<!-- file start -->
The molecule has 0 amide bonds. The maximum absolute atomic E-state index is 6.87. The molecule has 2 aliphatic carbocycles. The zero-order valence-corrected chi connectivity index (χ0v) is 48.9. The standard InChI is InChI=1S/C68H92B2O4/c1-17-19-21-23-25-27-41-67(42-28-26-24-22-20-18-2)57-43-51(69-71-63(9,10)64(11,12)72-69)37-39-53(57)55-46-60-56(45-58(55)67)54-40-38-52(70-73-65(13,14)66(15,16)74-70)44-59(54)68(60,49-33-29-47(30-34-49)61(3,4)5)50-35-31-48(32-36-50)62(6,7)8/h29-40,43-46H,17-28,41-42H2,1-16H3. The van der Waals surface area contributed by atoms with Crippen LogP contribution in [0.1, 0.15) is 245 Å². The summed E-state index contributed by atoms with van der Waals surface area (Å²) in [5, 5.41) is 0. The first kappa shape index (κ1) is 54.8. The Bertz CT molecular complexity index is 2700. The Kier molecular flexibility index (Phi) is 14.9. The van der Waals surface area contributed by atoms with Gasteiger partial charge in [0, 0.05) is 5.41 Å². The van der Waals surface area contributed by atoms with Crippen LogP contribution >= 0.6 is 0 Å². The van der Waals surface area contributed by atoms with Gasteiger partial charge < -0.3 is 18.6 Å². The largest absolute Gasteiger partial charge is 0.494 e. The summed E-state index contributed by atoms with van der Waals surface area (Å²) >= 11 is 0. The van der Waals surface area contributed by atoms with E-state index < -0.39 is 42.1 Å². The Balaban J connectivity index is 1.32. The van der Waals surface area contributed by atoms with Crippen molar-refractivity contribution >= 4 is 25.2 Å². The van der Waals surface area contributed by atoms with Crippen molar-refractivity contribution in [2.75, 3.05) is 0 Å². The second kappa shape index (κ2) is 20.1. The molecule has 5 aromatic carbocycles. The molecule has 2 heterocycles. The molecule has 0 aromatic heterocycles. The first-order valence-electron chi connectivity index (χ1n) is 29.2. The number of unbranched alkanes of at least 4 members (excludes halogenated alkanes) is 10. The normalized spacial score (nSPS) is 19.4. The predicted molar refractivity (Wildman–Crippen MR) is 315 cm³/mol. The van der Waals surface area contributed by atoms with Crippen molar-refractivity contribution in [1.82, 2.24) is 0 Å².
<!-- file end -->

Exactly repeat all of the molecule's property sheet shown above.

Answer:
The molecule has 0 amide bonds. The maximum absolute atomic E-state index is 6.87. The molecule has 2 aliphatic carbocycles. The zero-order valence-corrected chi connectivity index (χ0v) is 48.9. The standard InChI is InChI=1S/C68H92B2O4/c1-17-19-21-23-25-27-41-67(42-28-26-24-22-20-18-2)57-43-51(69-71-63(9,10)64(11,12)72-69)37-39-53(57)55-46-60-56(45-58(55)67)54-40-38-52(70-73-65(13,14)66(15,16)74-70)44-59(54)68(60,49-33-29-47(30-34-49)61(3,4)5)50-35-31-48(32-36-50)62(6,7)8/h29-40,43-46H,17-28,41-42H2,1-16H3. The van der Waals surface area contributed by atoms with Crippen LogP contribution in [0.1, 0.15) is 245 Å². The summed E-state index contributed by atoms with van der Waals surface area (Å²) in [5, 5.41) is 0. The first kappa shape index (κ1) is 54.8. The Bertz CT molecular complexity index is 2700. The Kier molecular flexibility index (Phi) is 14.9. The van der Waals surface area contributed by atoms with Gasteiger partial charge in [0, 0.05) is 5.41 Å². The van der Waals surface area contributed by atoms with Crippen LogP contribution >= 0.6 is 0 Å². The van der Waals surface area contributed by atoms with Gasteiger partial charge < -0.3 is 18.6 Å². The largest absolute Gasteiger partial charge is 0.494 e. The summed E-state index contributed by atoms with van der Waals surface area (Å²) >= 11 is 0. The van der Waals surface area contributed by atoms with E-state index < -0.39 is 42.1 Å². The Balaban J connectivity index is 1.32. The van der Waals surface area contributed by atoms with Crippen molar-refractivity contribution >= 4 is 25.2 Å². The van der Waals surface area contributed by atoms with Crippen molar-refractivity contribution in [2.75, 3.05) is 0 Å². The second kappa shape index (κ2) is 20.1. The molecule has 5 aromatic carbocycles. The molecule has 2 heterocycles. The molecule has 0 aromatic heterocycles. The first-order valence-electron chi connectivity index (χ1n) is 29.2. The number of unbranched alkanes of at least 4 members (excludes halogenated alkanes) is 10. The normalized spacial score (nSPS) is 19.4. The predicted molar refractivity (Wildman–Crippen MR) is 315 cm³/mol. The van der Waals surface area contributed by atoms with Crippen molar-refractivity contribution in [1.82, 2.24) is 0 Å².